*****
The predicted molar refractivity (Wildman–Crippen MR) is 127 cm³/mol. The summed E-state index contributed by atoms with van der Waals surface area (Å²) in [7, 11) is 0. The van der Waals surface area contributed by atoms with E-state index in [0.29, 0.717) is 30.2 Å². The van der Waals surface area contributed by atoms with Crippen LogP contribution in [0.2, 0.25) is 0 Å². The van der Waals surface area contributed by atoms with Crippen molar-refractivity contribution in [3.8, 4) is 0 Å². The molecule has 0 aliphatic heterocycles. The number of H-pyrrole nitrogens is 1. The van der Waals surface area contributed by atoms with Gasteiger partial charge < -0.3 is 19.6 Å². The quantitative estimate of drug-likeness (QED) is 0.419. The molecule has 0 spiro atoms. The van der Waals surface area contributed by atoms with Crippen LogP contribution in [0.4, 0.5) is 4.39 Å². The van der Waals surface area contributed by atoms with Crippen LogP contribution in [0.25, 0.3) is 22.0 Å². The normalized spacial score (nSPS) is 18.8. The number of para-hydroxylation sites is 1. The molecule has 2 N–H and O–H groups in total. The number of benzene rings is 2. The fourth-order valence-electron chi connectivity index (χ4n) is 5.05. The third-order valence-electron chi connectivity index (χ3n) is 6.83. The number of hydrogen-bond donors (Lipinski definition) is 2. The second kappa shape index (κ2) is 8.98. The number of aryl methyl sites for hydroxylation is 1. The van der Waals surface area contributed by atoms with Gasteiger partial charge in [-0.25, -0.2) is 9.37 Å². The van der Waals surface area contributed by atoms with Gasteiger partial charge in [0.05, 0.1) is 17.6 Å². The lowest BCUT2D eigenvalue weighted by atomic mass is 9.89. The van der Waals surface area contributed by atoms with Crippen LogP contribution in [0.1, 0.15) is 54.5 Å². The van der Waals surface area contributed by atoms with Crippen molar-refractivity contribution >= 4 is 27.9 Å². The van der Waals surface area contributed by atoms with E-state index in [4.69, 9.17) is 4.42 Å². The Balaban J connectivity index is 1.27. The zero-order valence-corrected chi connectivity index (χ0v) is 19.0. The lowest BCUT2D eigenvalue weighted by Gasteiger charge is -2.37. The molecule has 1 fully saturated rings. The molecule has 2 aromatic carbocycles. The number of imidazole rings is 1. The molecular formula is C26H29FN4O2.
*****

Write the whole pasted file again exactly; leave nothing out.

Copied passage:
The predicted molar refractivity (Wildman–Crippen MR) is 127 cm³/mol. The summed E-state index contributed by atoms with van der Waals surface area (Å²) in [7, 11) is 0. The van der Waals surface area contributed by atoms with E-state index in [0.29, 0.717) is 30.2 Å². The van der Waals surface area contributed by atoms with Crippen LogP contribution in [0.2, 0.25) is 0 Å². The van der Waals surface area contributed by atoms with Crippen molar-refractivity contribution in [3.8, 4) is 0 Å². The molecule has 0 aliphatic heterocycles. The number of H-pyrrole nitrogens is 1. The van der Waals surface area contributed by atoms with Gasteiger partial charge < -0.3 is 19.6 Å². The quantitative estimate of drug-likeness (QED) is 0.419. The molecule has 0 spiro atoms. The van der Waals surface area contributed by atoms with Crippen LogP contribution in [0.4, 0.5) is 4.39 Å². The van der Waals surface area contributed by atoms with Crippen LogP contribution in [0.25, 0.3) is 22.0 Å². The normalized spacial score (nSPS) is 18.8. The number of para-hydroxylation sites is 1. The molecule has 2 N–H and O–H groups in total. The number of benzene rings is 2. The fourth-order valence-electron chi connectivity index (χ4n) is 5.05. The third-order valence-electron chi connectivity index (χ3n) is 6.83. The number of hydrogen-bond donors (Lipinski definition) is 2. The second kappa shape index (κ2) is 8.98. The number of aryl methyl sites for hydroxylation is 1. The van der Waals surface area contributed by atoms with Gasteiger partial charge in [-0.25, -0.2) is 9.37 Å². The van der Waals surface area contributed by atoms with Gasteiger partial charge in [0.05, 0.1) is 17.6 Å². The lowest BCUT2D eigenvalue weighted by atomic mass is 9.89. The van der Waals surface area contributed by atoms with Crippen LogP contribution in [0.1, 0.15) is 54.5 Å². The van der Waals surface area contributed by atoms with Crippen molar-refractivity contribution >= 4 is 27.9 Å². The van der Waals surface area contributed by atoms with E-state index in [4.69, 9.17) is 4.42 Å². The Balaban J connectivity index is 1.27. The zero-order valence-corrected chi connectivity index (χ0v) is 19.0. The lowest BCUT2D eigenvalue weighted by Gasteiger charge is -2.37. The molecule has 1 fully saturated rings. The molecule has 2 aromatic carbocycles. The number of imidazole rings is 1. The molecular formula is C26H29FN4O2.